In the women's tent hard by sat Tecmessa, the captive wife of Ajax, weeping and wringing her hands. His tender love had made her forget her desolate home and slaughtered brethren, and she had borne him a son, the pride and joy of both parents. But ever since he had lost the prize for bravery she had noted a growing estrangement. He avoided her, meeting her advances with cold looks, and the night before, when she asked him why he was girding on his armor at that hour, he had answered her, "Silence, woman; women should be seen, not heard." And then he had gone forth and returned with these beeves and sheep that he was now hacking to pieces like a madman. Their boy she had sent away with his nurse to be out of harm's way, and she sat cowering in her tent.

As she sat, half dazed with grief and watching, she heard her name called. Trembling she arose and met her lord at the tent door. Again he called her, but now his voice was tender and low, and he gazed at her with a look of mingled pity and love. And her heart rejoiced, for she saw that his madness had passed, that her old Ajax was restored to her. "Tecmessa," he asked, "where is our boy?" And Tecmessa hastened and brought back their child Eurysaces. Ajax took him from his nurse's arms, and he kissed the innocent brow and spoke: "My boy, may thy lot in life be happier than thy father's; but in all else be like unto me, and thou shalt prove no base man." Then he passed with Tecmessa into her tent, and flung himself down on the bed and lay there as a sick man who has scarce recovered from a grievous illness. She would fain have ministered to him, but he refused all meat and drink, and lay for long hours holding her hand. Ever and anon he would ask, "Where is Teucer? Is not Teucer returned? I would fain speak with my brother."

As the sun was setting he rose from his bed and took his sword, telling his wife that he must leave her for a while, but would soon return. She, fearing another fit of madness, sought with tears to detain him, but he gently put her aside and told her what his errand was. He must needs go to the sea-baths, and with pure ablution wash away his stains and make him clean. And he gently unwound her clinging arms, closed her lips with a kiss, and went on his way.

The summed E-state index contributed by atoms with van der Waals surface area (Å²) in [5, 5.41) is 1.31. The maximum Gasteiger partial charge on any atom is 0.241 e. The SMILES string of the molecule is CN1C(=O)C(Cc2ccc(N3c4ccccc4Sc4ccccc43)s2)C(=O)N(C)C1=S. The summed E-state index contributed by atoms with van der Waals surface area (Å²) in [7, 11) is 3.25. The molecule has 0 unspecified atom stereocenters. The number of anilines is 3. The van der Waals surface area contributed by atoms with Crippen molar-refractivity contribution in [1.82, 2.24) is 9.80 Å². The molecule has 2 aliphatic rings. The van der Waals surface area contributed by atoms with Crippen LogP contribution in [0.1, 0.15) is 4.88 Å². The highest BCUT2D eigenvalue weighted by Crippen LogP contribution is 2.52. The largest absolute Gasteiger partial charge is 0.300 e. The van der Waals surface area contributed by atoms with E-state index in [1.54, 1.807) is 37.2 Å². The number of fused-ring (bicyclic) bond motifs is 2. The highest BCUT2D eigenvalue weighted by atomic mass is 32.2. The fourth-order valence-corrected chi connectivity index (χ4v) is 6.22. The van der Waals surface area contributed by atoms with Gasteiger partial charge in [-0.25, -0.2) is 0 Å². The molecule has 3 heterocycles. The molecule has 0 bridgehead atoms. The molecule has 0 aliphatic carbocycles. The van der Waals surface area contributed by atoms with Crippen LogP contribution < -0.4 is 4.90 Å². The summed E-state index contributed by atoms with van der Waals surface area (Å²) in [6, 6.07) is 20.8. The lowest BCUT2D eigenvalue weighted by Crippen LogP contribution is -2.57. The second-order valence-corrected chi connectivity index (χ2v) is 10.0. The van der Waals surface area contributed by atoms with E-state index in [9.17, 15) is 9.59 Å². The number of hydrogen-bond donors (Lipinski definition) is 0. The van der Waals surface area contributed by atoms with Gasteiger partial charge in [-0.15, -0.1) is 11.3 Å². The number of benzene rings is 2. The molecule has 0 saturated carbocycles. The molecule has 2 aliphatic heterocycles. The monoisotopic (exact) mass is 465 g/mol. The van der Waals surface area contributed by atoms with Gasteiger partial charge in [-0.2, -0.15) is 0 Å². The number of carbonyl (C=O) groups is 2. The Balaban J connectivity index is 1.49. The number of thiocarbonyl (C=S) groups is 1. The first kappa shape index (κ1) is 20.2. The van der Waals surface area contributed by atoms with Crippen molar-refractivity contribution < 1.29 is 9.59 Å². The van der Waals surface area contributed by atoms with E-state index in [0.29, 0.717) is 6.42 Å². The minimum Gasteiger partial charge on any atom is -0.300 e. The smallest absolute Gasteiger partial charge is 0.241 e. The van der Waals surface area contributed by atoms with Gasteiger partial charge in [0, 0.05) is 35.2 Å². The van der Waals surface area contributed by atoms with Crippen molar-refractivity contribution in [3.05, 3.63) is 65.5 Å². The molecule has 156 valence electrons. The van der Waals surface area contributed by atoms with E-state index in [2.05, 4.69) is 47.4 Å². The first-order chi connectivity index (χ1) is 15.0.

When he reached the river, he drew his sword from the scabbard and planted it firm in earth. "Fatal blade," he cried, "once the sword of Hector, then a foeman's gift to his arch-enemy, a bane to each who owned thee; but to me, thy last master, a friend at need. I have had my day, and for me there is living none. My sword, go with me to the shades." Therewith he hurled himself upon the naked steel and gave up the ghost.

Fishermen dragging their nets at dawn found the body, and brought it back to camp. Teucer, warned by the seer Calchas that unless his brother could be kept within doors for that day some dread calamity awaited him, had hurried to warn and save him from his doom; but as he reached the tent he was met by the bearers bringing home his brother's corpse.

There was mourning in the Grecian camp. A great man had fallen that day; for his brief madness the gods alone were to blame; and his long years of service, his gallant deeds, his fearless courage, his noble generosity, were alone remembered. So they decreed for him a public funeral with all the pomp and ceremony that befitted a great chieftain.

Already they had begun to raise a huge funeral pile and to deck the sacrificial altar, when Menelaus, who shared with Agamemnon the chief command, rode up in hot haste to forbid the public burial. "No man," he declared, "who had defied his authority and done such injury to the common cause should be honored." But Ulysses with a soft answer turned away his wrath: "True, he hath sinned against thee, O king, and in life he hated me, but death is the great atoner. Honor the fearless knight. Let his ashes rest in peace."